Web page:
Vettuvan Koil – The Temple of the Slayer

Related Articles

Related Articles

Vettuvan Koil is a rock-cut temple, located in Kalugumalai, a panchayat town on the ancient trade routes from Kovilpatti to courtallam, in the southern Indian state of Tamil Nadu.

The temple was constructed during the 8th century AD, during the reign of the Pandya dynasty (also known as the Pandyas of Madurai) in dedication to the Hindu god Shiva, one of the principal deities of Hinduism.

The Pandyas ruled extensive territories, at times including the large portions of present-day south India and Sri Lanka, with the capital of the kingdom centred on Madurai.

 

Vettuvan Koil – Image Credit : Reclaim Temples – Public Domain

The complex was built in the Dravidian style, an architectural idiom adopted in various Hindu monuments such as the Virupaksha Temple at Karnataka by Vikramaditya II, Kanchi Kailasanathar Temple built by Narasimhavarman II, and the Ellora Temple by Krishna I – but has characteristics that present a distinct Pandyan art form.

Several contemporary sites in Kalugumalai share the same distinct Pandyan art type, including the rock-cut Kalugumalai Jain Beds, the Kalugasalamoorthy Temple, the Murugan shrine, and various 8th-century houses.

Vettuvan Koil – Image Credit : Reclaim Temples – Public Domain

Vettuvan Koil was carved from a single granite rock, with the upper section depicting various carvings of “Parsavadevatas” (the attendant deities of Shiva) such as Uma (goddess of fertility, love, beauty, marriage, and children), Nandi (the gate-guardian deity of Kailasa, the abode of Lord Shiva), and various animals such as monkeys and lions.

According to legend, the temple was the result of a father and son rivalry over who was the greater sculpture. The father constructed the Vettuvan Koil, whilst the son built the Murugan shrine. The son mocked the father that the Vettuvan Koil would never be finished, who retaliated in anger by murdering the son. In his grief, the father abandoned his temple which to this day remains unfinished.

Vettuvan Koil – Image Credit : Reclaim Temples – Public Domain

Another variant of the legend states that the father had tried to teach his son the skills of his trade. Foregoing the orders of the father, the son started chiseling in the inner chamber. Hearing the sound and raged by the disobedience, the father killed the son.

As a result of the legends, two literal translations of Vettuvan Koil mean in Tamil, “heaven of sculptors”, whilst the other means the “temple of the slayer”.

Header Image Credit : R.K.Lakshmi – CC BY-SA 4.0

Download the HeritageDaily mobile application on iOS and Android

More on this topic

LATEST NEWS

Camulodunum – The First Capital of Britannia

Camulodunum was a Roman city and the first capital of the Roman province of Britannia, in what is now the present-day city of Colchester in Essex, England.

African Crocodiles Lived in Spain Six Million Years Ago

Millions of years ago, several species of crocodiles of different genera and characteristics inhabited Europe and sometimes even coexisted.

Bat-Winged Dinosaurs That Could Glide

Despite having bat-like wings, two small dinosaurs, Yi and Ambopteryx, struggled to fly, only managing to glide clumsily between the trees where they lived, according to a new study led by an international team of researchers, including McGill University Professor Hans Larsson.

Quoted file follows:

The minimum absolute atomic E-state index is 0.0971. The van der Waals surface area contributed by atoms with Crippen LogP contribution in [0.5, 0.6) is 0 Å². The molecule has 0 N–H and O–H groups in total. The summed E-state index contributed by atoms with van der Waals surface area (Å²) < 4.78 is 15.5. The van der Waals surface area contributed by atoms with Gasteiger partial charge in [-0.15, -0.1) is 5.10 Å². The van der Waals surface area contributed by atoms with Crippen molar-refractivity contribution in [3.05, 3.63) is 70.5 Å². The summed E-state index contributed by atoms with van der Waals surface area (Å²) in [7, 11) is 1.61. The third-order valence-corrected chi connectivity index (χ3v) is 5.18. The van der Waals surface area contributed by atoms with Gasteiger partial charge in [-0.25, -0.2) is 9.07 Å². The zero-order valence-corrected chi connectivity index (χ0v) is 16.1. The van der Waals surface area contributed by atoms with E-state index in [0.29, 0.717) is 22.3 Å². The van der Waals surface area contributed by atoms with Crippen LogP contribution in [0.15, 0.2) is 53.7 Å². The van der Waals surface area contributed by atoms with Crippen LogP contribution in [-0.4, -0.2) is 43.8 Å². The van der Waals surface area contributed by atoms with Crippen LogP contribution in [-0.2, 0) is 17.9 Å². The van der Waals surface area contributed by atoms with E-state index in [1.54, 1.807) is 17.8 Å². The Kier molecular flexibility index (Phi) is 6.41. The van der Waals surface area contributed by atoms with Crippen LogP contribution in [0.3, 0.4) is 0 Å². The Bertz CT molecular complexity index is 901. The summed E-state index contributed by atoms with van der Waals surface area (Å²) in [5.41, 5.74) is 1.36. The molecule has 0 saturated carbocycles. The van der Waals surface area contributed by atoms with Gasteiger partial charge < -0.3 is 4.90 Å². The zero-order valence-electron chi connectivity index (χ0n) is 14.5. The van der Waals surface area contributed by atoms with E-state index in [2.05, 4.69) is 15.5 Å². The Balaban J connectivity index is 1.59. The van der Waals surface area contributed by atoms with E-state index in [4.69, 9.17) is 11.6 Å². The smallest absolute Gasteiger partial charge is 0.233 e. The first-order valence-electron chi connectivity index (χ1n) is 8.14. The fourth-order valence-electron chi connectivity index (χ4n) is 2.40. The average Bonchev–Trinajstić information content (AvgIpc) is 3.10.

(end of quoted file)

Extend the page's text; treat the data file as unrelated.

Ancient Maya Built Sophisticated Water Filters

Ancient Maya in the once-bustling city of Tikal built sophisticated water filters using natural materials they imported from miles away, according to the University of Cincinnati.

New Clues Revealed About Clovis People

There is much debate surrounding the age of the Clovis - a prehistoric culture named for stone tools found near Clovis, New Mexico in the early 1930s - who once occupied North America during the end of the last Ice Age.

Cognitive Elements of Language Have Existed for 40 Million Years

Humans are not the only beings that can identify rules in complex language-like constructions - monkeys and great apes can do so, too, a study at the University of Zurich has shown.

Bronze Age Herders Were Less Mobile Than Previously Thought

Bronze Age pastoralists in what is now southern Russia apparently covered shorter distances than previously thought.

Legio IX Hispana – The Lost Roman Legion

One of the most debated mysteries from the Roman period involves the disappearance of the Legio IX Hispana, a legion of the Imperial Roman Army that supposedly vanished sometime after AD 120.

Popular stories

Legio IX Hispana – The Lost Roman Legion

One of the most debated mysteries from the Roman period involves the disappearance of the Legio IX Hispana, a legion of the Imperial Roman Army that supposedly vanished sometime after AD 120.

The Secret Hellfire Club and the Hellfire Caves

The Hellfire Club was an exclusive membership-based organisation for high-society rakes, that was first founded in London in 1718, by Philip, Duke of Wharton, and several of society's elites.

Port Royal – The Sodom of the New World

Port Royal, originally named Cagway was an English harbour town and base of operations for buccaneers and privateers (pirates) until the great earthquake of 1692.

Matthew Hopkins – The Real Witch-Hunter

Matthew Hopkins was an infamous witch-hunter during the 17th century, who published “The Discovery of Witches” in 1647, and whose witch-hunting methods were applied during the notorious Salem Witch Trials in colonial Massachusetts.